Today’s readings:
Psalms 18:1-20; 147:12-20, Isaiah 31:1-9, Revelation 21:22-22:5, Luke 1:39-48a (48b-56)

Shortly after she became pregnant, Mary hurried to the home of her older cousin Elizabeth in the Judean countryside. Elizabeth – who had recently and unexpectedly conceived a son who would be John the Baptist – was both thrilled and humbled that the mother of the Messiah would come to her. Elizabeth’s husband Zechariah was present, but silent; when he had expressed doubt to the angel who told him his wife would conceive, the Lord struck him speechless until after the child’s birth. In contrast, Mary – who had embraced her role in God’s plan – broke into a lengthy and beautiful prayer which we today call the Magnificat, or the Canticle of Mary.

Mary stayed with Elizabeth for three months. Imagine a home with this pair of first-time mothers, sharing their dreams for their children. Did they worry together whether their husbands could accept and support them through what was to come? Could either of them have imagined the wonder, and horror, and glory that awaited their sons? John would be born first, have a successful ministry first … and die first. Just as our celebration of Mary eclipses our celebration of Elizabeth, the life of Jesus would eclipse that of John the Baptist. Yet all were essential to God’s plan. Based on the words of the Magnificat, it seems even in these most unusual circumstances hope filled that home:

[The Lord] has helped his servant Israel,
in remembrance of his mercy,
according to the promise he made to our ancestors,
to Abraham and to his descendants forever.

Does your story need a little hope right now? Like Mary and Elizabeth, do you find yourself in circumstances you couldn’t have imagined? God is at work. Maybe like Zechariah you can’t believe that, and so you can’t find the words even to pray. Or maybe like Mary you can’t help calling on a God who has promised good things. God is at work. If we can surrender to what is, and trust God for what will be – even if it’s not what we plan – we can find a way to live in hope. God is at work.

Comfort: God is at work..

Challenge: Read the entire Magnificat out loud tonight and each night through Christmas Eve.

Prayer: I love you, O LORD, my strength. Amen.

Discussion: If you had three months to visit a trusted friend or relative and discuss the future, where would you go and what would you talk about?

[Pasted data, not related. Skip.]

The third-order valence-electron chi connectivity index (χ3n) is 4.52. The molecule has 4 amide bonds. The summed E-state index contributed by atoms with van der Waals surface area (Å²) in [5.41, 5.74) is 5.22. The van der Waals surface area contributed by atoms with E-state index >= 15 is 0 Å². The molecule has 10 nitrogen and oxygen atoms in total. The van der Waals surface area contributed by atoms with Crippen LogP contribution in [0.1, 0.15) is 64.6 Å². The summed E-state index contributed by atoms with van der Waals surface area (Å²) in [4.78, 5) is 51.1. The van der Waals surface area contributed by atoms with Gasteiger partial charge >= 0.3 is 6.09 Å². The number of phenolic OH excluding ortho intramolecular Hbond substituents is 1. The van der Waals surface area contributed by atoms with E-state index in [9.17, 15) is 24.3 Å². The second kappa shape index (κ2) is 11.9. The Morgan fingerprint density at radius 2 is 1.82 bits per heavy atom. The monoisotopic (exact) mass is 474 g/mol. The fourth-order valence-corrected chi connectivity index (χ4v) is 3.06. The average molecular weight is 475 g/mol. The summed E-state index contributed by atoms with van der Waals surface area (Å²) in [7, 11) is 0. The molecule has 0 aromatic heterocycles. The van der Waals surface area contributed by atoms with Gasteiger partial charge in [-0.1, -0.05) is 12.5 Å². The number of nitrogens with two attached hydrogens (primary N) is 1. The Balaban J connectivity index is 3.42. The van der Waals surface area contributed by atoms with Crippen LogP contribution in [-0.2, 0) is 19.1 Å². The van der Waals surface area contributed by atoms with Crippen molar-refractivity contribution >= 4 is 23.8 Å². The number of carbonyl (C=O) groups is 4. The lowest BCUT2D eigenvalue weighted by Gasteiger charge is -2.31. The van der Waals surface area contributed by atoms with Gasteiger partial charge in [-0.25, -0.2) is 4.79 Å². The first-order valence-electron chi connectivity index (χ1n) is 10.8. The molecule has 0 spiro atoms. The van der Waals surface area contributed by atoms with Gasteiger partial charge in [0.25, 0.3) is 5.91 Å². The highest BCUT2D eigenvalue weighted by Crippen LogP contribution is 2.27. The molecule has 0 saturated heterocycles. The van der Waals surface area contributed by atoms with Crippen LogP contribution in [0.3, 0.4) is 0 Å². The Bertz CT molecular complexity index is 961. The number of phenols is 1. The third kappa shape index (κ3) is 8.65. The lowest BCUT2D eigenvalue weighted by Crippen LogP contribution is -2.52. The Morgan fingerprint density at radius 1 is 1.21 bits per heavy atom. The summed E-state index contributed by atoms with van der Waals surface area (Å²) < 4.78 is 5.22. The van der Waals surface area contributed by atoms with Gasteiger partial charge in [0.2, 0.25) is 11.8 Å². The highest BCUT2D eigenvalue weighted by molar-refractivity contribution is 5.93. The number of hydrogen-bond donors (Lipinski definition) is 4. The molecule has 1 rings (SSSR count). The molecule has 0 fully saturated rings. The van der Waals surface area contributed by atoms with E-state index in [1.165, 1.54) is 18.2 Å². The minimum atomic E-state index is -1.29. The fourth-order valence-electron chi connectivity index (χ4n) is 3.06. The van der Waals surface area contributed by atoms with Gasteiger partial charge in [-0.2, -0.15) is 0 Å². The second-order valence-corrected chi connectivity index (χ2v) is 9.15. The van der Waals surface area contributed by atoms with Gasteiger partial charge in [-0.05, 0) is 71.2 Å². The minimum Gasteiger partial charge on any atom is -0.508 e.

Join the discussion! If you enjoyed this post, feel free to join an extended discussion as part of the C+C Facebook group. You’ll  have the opportunity to share your thoughts with some lovely people. Or feel free to comment here on WordPress, or even re-blog – the more the merrier!

The Joy of Community


Readings: Psalms 122; 145, 2 Samuel 7:1-17, Titus 2:11-3:8a, Luke 1:39-48a (48b-56)

After the angel Gabriel told Mary she would be mother to the messiah, she visited her relative Elizabeth. Older and childless, Elizabeth was also in the middle of an unexpected pregnancy. When Mary shared her news, Elizabeth’s baby (who would grow up to be John the Baptist) leaped in her womb for Joy (Luke 1:44).

After delivering her news, Mary spoke a prayer we now call the Magnificat. This prayer is an important hymn in the Christian church, particularly among Catholics. In the Magnificat, Mary humbly praises God for the favor he has shown her, and she also praises God for keeping his promises to the nation of Israel. The joy Mary and Elizabeth feel for their own situations is inseparable from the joy they feel for their community.

Throughout the Old Testament we read about how God is invested in the fate of his people as a whole. Individuals are shown favor for the purpose of serving the good of the community, not for individual glory. In the New Testament, the apostle Paul rejoices from his prison because God is blessing the greater church. Paul does acknowledge his personal suffering, but seeing himself as part of something greater allows him to do both simultaneously.

The current culture of the United States teaches us joy is to be found in personal pursuits. When we want to encourage people to act charitably we tell them how good it will make them feel. The faith language of best-selling books focuses on personal salvation and the prosperity gospel. We trade accountability for independence and talk about rights as though they are divorced from responsibilities. We don’t leap for joy if the salvation of the community depletes our wallets or makes demands of us. Mary’s sacrificial  joy  is revolutionary even today.

As our faith grows deeper, our concerns grow broader. If our joy relies only on personal satisfaction, it will be fleeting. We have access to so much more joy when we understand we are part of a community. When the Lord “fill[s] the hungry with good things,” (Luke 39:53) we are filled also.

Comfort: Our joy need not be limited by our personal circumstances.

Challenge: Read the Magnificat (Luke 1:46-55) aloud. Read it again with a friend – or better yet, a group.

Prayer: Thank you, oh Great God, for the community of your church. Deliver us from evils within and without. Mold us into an vessel of your love. Amen.

Discussion: Do you feel like part of a larger community? What is that community based on?

Join the discussion! If you enjoyed this post, feel free to join an extended discussion as part of the C+C Facebook group. You’ll be notified of new posts through FB, and have the opportunity to share your thoughts with some lovely people. Or feel free to comment here on WordPress, or even re-blog – the more the merrier!